2016 – 2019 University College London: BSc Natural Sciences 2.1
2010 – 2015 Reed’s School & Sixth Form
A Levels: Biology A; Chemistry A; English Literature A; Maths (AS) B
GCSE: 8 A*’s (Maths, English Literature, English Language, History, Biology, Chemistry, Physics and Latin) 1 A (French)
Love Learning Tutors
Common Entrance: Maths, English Literature, English Language, History, Biology, Chemistry, Geography and Physics
GCSE: Maths, English Literature, English Language, Biology, Chemistry, History and Physics
A-Level: English Literature, Biology, Chemistry
Transition Mentor:Mentored 1stYear Students on my degree course. This involved being a contact for academic and pastoral support and running weekly study sessions.
Debate Tutor/Captain: Led my school debate team and ran classes for younger students on the fundamentals of British Parliamentary debate, argument construction and rebuttal
GCSE Tutor: Tutored 2 other boys in my year in GCSE Biology and Chemistry.
Skills and Interests
President of Natural Science Society. Social Secretary of UCL Muay Thai Society
Public Speaking – 14 years experience in public speaking and reading. Certified Toastmaster - May 2015. Spokesperson for UCL Global Citizenship “Dar es Salaam” strand.
Performing Arts – Original cast member of “Walls”; 4 star award winning show performed at both the London Student and Edinburgh Fringe Festivals. Provided voice overs for the YouGov 2016 and Fidelity Investments 2017/18 grad-scheme promotional video. Accepted award at the Leatherhead Drama Festival on behalf of cast from Sir Michael Caine.
Sport: Rugby - 2nd XV UCL RUMS, Boxing, Muay Thai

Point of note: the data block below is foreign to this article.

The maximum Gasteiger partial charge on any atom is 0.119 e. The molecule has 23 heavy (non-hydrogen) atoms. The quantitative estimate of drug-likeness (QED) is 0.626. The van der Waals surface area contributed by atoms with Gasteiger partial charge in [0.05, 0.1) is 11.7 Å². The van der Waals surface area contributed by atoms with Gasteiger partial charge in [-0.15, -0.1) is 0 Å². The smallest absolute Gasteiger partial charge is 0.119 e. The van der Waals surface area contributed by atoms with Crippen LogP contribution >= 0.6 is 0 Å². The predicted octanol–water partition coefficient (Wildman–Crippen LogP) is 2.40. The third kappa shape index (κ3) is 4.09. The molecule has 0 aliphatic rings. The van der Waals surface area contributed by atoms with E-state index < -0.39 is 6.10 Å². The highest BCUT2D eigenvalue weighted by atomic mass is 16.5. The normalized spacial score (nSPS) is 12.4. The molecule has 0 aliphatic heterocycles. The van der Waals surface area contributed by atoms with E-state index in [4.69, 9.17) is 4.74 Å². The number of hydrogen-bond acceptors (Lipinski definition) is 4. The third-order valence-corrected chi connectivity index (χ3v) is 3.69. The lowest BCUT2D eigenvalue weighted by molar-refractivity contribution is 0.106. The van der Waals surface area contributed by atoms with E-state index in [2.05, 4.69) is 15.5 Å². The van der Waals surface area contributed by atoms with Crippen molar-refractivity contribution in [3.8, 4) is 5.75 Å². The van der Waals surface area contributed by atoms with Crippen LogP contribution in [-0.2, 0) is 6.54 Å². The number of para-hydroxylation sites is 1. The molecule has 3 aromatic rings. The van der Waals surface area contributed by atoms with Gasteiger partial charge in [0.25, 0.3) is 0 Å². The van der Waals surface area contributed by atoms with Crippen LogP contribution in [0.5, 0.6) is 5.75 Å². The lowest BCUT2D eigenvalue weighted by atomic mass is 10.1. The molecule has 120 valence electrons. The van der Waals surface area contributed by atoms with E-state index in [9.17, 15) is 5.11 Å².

For the majority of my time at school I relied on memorisation. I learnt things by rote and would repeat answers over and over; obsessing over and over until they were so cemented in my memory that I did not even have to think about the question, or what it meant or whether or not my response was even satisfying (“the mitochondria is the powerhouse of the cell”). My learning/answers became reactionary. That was until, after changing schools at 14, I felt the profoundly beneficial effects of teachers that challenged me to understand the theory behind the mark-scheme-perfect answers that I had memorised. Teachers that asked me, over and over again, why? Why? Why? It was initially incredibly frustrating, though eventually it began to become much clearer. Enjoying a subject is not about achieving a specific grade at all costs but is about understanding the underlying principle behind a school of thought. Excelling in a subject comes from your ability to understand “why” as opposed to being able to regurgitate “what” and “how” – though I have to admit examiners tend to ask for the latter. As a tutor I always want to emphasise the base principles behind a subject, to give my students the foundation upon which to ask more questions. I always want to provide my students with the tools to do well in exams but enough understanding to ask what happens next. Genuinely I believe this is the best way to nurture and develop passion through teaching and I sincerely look forward to working with your child if you both feel the same.